DHS offers no clarity on future of TPS

If the 195,000 Salvadorans in the US on Temporary Protected Status (TPS) hoped to get clarity on their status from a decision today by the Department of Homeland Security, they were disappointed.   Today was the date for DHS to act on TPS for Honduras and Nicaragua, for those who had been in the country since Hurricane Mitch in 1998.   Although a letter from Secretary of State Rex Tillerson last week seemed to make a negative decision probable, the action by DHS today was more of a non-decision.   

Acting Secretary Elaine Duke decided not to extend TPS for Nicaragua past January 5, 2018, but did delay the effective date of her decision until January 5, 2019 to allow for an orderly transition.   This effects about 2550 Nicaraguans in the US.    In contrast, the DHS announcement says the Department did not have sufficient information about conditions in Honduras today compared to the time of Hurricane Mitch, and could not make a determination whether extension of TPS was warranted.   As a consequence, TPS is automatically extended for another six months for Honduras.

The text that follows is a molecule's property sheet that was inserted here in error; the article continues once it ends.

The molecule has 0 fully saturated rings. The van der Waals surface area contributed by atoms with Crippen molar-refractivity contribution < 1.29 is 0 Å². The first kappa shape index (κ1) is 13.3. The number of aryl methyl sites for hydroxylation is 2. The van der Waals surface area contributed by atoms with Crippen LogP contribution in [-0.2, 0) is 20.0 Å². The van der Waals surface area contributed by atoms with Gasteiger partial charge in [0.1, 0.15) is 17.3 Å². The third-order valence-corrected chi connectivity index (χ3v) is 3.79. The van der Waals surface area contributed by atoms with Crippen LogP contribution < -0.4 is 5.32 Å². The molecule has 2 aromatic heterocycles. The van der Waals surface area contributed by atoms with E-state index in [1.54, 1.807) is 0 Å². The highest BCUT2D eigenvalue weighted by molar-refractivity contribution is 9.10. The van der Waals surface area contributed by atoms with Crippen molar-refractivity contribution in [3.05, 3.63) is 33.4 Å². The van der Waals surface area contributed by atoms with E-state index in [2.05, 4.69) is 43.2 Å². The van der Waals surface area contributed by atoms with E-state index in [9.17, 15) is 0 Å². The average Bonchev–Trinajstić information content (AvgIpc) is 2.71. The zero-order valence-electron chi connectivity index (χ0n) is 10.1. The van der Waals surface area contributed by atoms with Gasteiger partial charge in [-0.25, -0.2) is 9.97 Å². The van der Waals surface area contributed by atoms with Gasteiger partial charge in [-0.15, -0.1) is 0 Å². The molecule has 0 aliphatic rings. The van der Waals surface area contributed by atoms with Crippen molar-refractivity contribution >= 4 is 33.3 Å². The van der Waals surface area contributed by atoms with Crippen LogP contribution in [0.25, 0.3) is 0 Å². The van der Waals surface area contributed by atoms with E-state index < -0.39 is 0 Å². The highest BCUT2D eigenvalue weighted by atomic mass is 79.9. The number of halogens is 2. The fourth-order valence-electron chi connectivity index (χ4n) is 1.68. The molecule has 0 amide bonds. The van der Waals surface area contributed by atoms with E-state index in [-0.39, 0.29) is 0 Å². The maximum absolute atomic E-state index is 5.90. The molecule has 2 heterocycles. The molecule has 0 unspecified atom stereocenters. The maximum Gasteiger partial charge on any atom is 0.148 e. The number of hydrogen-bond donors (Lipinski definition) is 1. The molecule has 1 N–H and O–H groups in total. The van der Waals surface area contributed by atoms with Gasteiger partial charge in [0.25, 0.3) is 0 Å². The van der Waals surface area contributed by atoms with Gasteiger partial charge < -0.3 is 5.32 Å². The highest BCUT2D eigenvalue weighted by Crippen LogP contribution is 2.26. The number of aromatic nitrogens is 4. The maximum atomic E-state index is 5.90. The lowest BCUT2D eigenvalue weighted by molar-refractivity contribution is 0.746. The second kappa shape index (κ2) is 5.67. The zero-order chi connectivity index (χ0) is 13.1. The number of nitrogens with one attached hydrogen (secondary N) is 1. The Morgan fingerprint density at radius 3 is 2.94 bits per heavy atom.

There was no mention of El Salvador or Haiti in today's decision.  The next key date for the future of the TPS program comes on November 23, 2018 when DHS must rule on the extension of the program for 50,000 Haitians granted TPS protection after the 2010 earthquake in their country. 

DHS must  make a decision by January 8, 2018 whether to  extend TPS for Salvadorans past the current March 9, 2018 expiration date (or make no determination and have an automatic six month extension).. 

There was one sentence in Duke's pronouncement with which I wholeheartedly agree:
Recognizing the difficulty facing citizens of Nicaragua – and potentially citizens of other countries – who have received TPS designation for close to two decades, Acting Secretary Duke calls on Congress to enact a permanent solution for this inherently temporary program.